In yesterday’s devotional based on our Bible reading, I talked about how the High Priest was allowed in the Most Holy Place once a year, on the Day of Atonement. Today’s Bible reading continues that idea.
The writer says that,
“Since the law has only a shadow of the good things to
come,and not the reality itself of those things, it can never perfect the worshipers by the same sacrifices they continually offer year after year. Otherwise, wouldn’t they have stopped being offered, since the worshipers, purified once and for all, would no longer have any consciousness of sins? 3 But in the sacrificesthere is a reminder of sins year after year. For it is impossible for the blood of bulls and goats to take away sins.” (Hebrews 10:1–4 CSB)
Every day, the priests offered sacrifices in addition to the annual sacrifice. The writer adds,
“Every priest stands day after day ministering and offering the same sacrifices time after time, which can never take away sins. But this man, after offering one sacrifice for sins forever, sat down at the right hand of God.” (Hebrews 10:11–12 CSB)
The old covenant sacrificial system only a shadow of the real spiritual reality. Therefore, it is inferior to the once-for-all sacrifice under the new covenant. Every day, priests would stand up to offer sacrifices, but Jesus stood up once, offered His own blood and then He sat down.
Today, we might say that this was a “mic drop” moment. Or we could say that when Jesus offered His blood, He said emphatically, “Game Over”!
Under the new covenant, you don’t need to go to a priest to have your sins forgiven. You don’t need to bring a spotless, perfect lamb to someone else who is authorized to make the sacrifice. The sacrifice has already been made by the perfect High Priest, Who also happens to be the perfect Lamb, Who offered His own blood in the Most Holy Place in the presence of God the Father.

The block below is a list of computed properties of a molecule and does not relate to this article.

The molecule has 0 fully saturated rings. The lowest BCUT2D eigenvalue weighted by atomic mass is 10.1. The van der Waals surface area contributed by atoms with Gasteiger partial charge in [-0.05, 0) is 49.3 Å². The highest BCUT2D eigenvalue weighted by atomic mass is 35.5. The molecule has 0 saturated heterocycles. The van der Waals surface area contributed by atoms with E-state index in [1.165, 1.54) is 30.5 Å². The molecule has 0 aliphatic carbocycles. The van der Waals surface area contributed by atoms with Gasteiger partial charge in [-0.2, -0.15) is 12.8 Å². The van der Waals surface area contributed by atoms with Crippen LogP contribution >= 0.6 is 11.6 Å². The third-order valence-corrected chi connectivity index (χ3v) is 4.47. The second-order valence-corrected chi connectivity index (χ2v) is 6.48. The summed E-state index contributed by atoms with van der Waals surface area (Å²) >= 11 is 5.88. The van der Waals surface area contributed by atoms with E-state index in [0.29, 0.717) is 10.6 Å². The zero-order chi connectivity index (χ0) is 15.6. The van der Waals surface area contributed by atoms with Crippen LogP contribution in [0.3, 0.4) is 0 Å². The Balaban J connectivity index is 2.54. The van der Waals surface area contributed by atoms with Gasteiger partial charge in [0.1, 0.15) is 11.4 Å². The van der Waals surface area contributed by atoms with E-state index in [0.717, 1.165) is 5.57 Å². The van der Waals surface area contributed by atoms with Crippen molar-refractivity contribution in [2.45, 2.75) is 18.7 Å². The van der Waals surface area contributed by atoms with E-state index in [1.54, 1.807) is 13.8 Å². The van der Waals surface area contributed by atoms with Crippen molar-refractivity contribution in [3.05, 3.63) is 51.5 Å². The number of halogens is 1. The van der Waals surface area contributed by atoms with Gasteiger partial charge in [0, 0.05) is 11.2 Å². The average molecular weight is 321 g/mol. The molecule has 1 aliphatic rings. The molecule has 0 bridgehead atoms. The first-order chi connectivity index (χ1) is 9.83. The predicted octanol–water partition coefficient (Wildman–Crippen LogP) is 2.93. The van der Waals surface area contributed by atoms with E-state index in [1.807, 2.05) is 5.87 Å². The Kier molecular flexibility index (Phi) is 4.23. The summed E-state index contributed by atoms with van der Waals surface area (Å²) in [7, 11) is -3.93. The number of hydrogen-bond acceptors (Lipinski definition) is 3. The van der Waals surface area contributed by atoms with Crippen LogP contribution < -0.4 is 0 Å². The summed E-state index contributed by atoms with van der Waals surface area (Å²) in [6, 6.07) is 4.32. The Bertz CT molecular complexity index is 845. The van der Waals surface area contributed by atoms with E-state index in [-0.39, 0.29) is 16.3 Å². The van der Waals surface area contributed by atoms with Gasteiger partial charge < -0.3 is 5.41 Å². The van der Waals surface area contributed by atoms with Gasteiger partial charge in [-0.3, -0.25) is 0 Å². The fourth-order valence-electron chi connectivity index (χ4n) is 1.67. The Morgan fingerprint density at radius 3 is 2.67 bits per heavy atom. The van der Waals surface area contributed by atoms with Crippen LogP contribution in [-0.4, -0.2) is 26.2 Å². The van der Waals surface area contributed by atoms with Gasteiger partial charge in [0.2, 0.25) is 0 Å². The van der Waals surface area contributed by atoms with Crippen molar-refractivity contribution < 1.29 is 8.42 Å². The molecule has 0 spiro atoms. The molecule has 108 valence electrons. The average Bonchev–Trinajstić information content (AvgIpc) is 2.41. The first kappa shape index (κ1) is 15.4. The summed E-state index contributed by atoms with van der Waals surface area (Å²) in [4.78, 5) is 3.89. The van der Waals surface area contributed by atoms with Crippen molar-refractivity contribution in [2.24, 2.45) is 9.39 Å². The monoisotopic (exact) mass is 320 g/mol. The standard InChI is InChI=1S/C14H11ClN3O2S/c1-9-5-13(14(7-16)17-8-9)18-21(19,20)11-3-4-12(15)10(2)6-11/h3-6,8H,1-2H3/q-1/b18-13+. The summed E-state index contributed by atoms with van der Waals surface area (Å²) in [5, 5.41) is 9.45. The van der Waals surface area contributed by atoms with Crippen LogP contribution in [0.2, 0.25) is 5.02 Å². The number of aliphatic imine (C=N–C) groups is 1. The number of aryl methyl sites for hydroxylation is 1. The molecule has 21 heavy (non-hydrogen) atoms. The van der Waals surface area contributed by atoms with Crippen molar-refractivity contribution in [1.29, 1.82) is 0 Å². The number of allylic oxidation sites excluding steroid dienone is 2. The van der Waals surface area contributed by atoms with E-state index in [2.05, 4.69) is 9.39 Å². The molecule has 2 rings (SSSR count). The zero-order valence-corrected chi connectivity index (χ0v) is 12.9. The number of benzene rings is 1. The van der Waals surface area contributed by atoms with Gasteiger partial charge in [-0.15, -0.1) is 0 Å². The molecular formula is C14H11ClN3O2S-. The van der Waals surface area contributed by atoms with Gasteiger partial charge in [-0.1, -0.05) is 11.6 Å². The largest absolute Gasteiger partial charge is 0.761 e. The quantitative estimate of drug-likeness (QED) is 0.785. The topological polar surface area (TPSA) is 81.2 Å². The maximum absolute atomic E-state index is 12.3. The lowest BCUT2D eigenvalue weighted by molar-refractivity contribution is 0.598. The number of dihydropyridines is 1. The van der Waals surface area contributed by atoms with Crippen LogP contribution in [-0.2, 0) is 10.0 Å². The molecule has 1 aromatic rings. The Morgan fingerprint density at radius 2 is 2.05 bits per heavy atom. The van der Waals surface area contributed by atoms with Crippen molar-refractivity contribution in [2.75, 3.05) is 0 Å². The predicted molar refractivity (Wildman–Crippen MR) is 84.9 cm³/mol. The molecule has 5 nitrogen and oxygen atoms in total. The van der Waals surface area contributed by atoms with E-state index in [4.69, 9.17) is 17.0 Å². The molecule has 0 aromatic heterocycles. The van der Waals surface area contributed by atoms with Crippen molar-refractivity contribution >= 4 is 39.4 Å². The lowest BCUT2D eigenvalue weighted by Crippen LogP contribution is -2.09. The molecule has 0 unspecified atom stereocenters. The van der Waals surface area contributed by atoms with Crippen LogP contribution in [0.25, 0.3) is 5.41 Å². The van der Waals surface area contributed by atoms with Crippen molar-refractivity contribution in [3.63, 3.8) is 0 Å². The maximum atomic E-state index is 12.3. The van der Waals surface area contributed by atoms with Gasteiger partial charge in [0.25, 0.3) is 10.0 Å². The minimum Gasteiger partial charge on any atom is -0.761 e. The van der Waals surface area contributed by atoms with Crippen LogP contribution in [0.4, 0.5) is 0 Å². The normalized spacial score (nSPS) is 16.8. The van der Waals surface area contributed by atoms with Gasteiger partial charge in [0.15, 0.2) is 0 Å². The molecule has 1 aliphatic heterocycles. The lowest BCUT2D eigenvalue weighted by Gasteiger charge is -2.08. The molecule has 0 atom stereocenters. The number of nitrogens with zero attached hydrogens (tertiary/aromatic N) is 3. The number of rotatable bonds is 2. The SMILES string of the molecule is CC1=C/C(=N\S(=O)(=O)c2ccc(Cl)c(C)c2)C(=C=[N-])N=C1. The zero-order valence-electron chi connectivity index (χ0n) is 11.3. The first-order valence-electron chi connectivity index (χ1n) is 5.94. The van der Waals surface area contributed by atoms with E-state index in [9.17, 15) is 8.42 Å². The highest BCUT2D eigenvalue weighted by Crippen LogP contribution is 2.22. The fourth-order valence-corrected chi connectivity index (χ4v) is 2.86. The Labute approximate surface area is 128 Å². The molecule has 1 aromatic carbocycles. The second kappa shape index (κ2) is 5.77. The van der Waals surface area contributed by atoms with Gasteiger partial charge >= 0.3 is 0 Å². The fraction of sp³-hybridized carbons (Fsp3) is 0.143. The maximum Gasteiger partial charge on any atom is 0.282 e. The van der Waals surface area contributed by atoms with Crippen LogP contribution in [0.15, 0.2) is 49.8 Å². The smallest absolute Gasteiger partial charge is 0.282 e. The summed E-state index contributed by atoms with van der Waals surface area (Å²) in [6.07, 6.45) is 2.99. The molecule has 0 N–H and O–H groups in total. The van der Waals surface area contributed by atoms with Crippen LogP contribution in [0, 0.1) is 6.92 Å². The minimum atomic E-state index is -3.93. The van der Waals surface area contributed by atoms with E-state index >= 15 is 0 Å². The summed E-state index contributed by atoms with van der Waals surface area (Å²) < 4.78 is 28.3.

His sacrifice was sufficient. Forgiveness is complete. The perfect High Priest sat down, never again to stand up to sacrifice anything else.
In today’s Bible reading from Hebrews 8, the writer refers back to a prophecy delivered by Jeremiah.
“Look, the days are coming”—this is the Lord’s declaration—“when I will make a new covenant with the house of Israel and with the house of Judah. This one will not be like the covenant I made with their ancestors on the day I took them by the hand to lead them out of the land of Egypt—my covenant that they broke even though I am their master”—the Lord’s declaration. “Instead, this is the covenant I will make with the house of Israel after those days”—the Lord’s declaration. “I will put my teaching within them and write it on their hearts. I will be their God, and they will be my people. 4No longer will one teach his neighbor or his brother, saying, ‘Know the Lord,’ for they will all know me, from the least to the greatest of them”—this is the Lord’s declaration. “For I will forgive their iniquity and never again remember their sin. Jeremiah 31:31–34 (CSB)
In this, the writer of
Under the old covenant, God’s people obeyed in order to get God’s favor (which was really unachievable). Under the new covenant, God’s people obey because they have already obtained God’s favor.
How do you relate to God? Seriously, do you relate to God under an old covenant model — hoping to obtain God’s favor because of your behavior? Or do you relate to God under a new covenant model — behaving because you already have God’s favor?
Perhaps the best way to see if you understand this is to answer this question: Do you think you can make God any happier with you because of something you do (or don’t do)? If you think God will be happier with you if you ____ (fill in the blank with some behavioral change), then you probably relate to God under an old covenant model.
Prayerfully consider your answer.